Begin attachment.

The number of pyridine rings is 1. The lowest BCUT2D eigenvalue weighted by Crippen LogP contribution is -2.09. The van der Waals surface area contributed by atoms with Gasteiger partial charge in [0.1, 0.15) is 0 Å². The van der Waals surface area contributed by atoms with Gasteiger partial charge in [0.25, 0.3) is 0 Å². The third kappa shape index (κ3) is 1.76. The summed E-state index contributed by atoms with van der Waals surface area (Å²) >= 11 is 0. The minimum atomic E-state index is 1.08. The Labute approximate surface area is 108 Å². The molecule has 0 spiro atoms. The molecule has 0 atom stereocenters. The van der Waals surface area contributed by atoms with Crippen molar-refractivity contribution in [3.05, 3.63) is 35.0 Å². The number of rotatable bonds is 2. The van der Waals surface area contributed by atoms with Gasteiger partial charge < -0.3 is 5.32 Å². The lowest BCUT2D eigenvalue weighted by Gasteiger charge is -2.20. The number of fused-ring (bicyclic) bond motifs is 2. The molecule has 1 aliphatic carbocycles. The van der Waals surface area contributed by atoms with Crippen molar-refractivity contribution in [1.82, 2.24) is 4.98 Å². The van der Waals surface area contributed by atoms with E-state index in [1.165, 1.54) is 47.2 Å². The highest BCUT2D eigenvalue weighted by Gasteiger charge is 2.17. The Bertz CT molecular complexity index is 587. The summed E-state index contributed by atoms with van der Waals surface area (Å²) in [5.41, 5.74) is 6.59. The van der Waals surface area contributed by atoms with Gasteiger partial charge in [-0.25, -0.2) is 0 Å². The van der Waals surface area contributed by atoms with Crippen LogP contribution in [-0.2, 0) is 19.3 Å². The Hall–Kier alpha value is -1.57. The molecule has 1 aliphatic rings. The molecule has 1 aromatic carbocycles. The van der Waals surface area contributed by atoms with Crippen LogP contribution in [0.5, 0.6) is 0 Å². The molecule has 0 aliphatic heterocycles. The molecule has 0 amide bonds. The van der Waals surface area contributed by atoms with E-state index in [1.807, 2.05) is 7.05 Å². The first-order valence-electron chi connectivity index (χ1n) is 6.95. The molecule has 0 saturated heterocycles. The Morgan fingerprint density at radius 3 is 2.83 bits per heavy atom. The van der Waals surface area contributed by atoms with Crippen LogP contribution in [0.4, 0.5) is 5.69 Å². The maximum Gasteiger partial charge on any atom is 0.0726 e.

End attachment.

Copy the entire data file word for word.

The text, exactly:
The number of pyridine rings is 1. The lowest BCUT2D eigenvalue weighted by Crippen LogP contribution is -2.09. The van der Waals surface area contributed by atoms with Gasteiger partial charge in [0.1, 0.15) is 0 Å². The van der Waals surface area contributed by atoms with Gasteiger partial charge in [0.25, 0.3) is 0 Å². The third kappa shape index (κ3) is 1.76. The summed E-state index contributed by atoms with van der Waals surface area (Å²) >= 11 is 0. The minimum atomic E-state index is 1.08. The Labute approximate surface area is 108 Å². The molecule has 0 spiro atoms. The molecule has 0 atom stereocenters. The van der Waals surface area contributed by atoms with Crippen molar-refractivity contribution in [3.05, 3.63) is 35.0 Å². The number of rotatable bonds is 2. The van der Waals surface area contributed by atoms with Gasteiger partial charge < -0.3 is 5.32 Å². The lowest BCUT2D eigenvalue weighted by Gasteiger charge is -2.20. The number of fused-ring (bicyclic) bond motifs is 2. The molecule has 1 aliphatic carbocycles. The van der Waals surface area contributed by atoms with Crippen molar-refractivity contribution in [1.82, 2.24) is 4.98 Å². The van der Waals surface area contributed by atoms with E-state index in [1.165, 1.54) is 47.2 Å². The highest BCUT2D eigenvalue weighted by Gasteiger charge is 2.17. The Bertz CT molecular complexity index is 587. The summed E-state index contributed by atoms with van der Waals surface area (Å²) in [5.41, 5.74) is 6.59. The van der Waals surface area contributed by atoms with Gasteiger partial charge in [-0.25, -0.2) is 0 Å². The van der Waals surface area contributed by atoms with Crippen LogP contribution in [-0.2, 0) is 19.3 Å². The Hall–Kier alpha value is -1.57. The molecule has 1 aliphatic rings. The molecule has 1 aromatic carbocycles. The van der Waals surface area contributed by atoms with Crippen LogP contribution in [0.5, 0.6) is 0 Å². The molecule has 0 aliphatic heterocycles. The molecule has 0 amide bonds. The van der Waals surface area contributed by atoms with E-state index in [1.807, 2.05) is 7.05 Å². The first-order valence-electron chi connectivity index (χ1n) is 6.95. The molecule has 0 saturated heterocycles. The Morgan fingerprint density at radius 3 is 2.83 bits per heavy atom. The van der Waals surface area contributed by atoms with Crippen LogP contribution in [0.4, 0.5) is 5.69 Å². The maximum Gasteiger partial charge on any atom is 0.0726 e.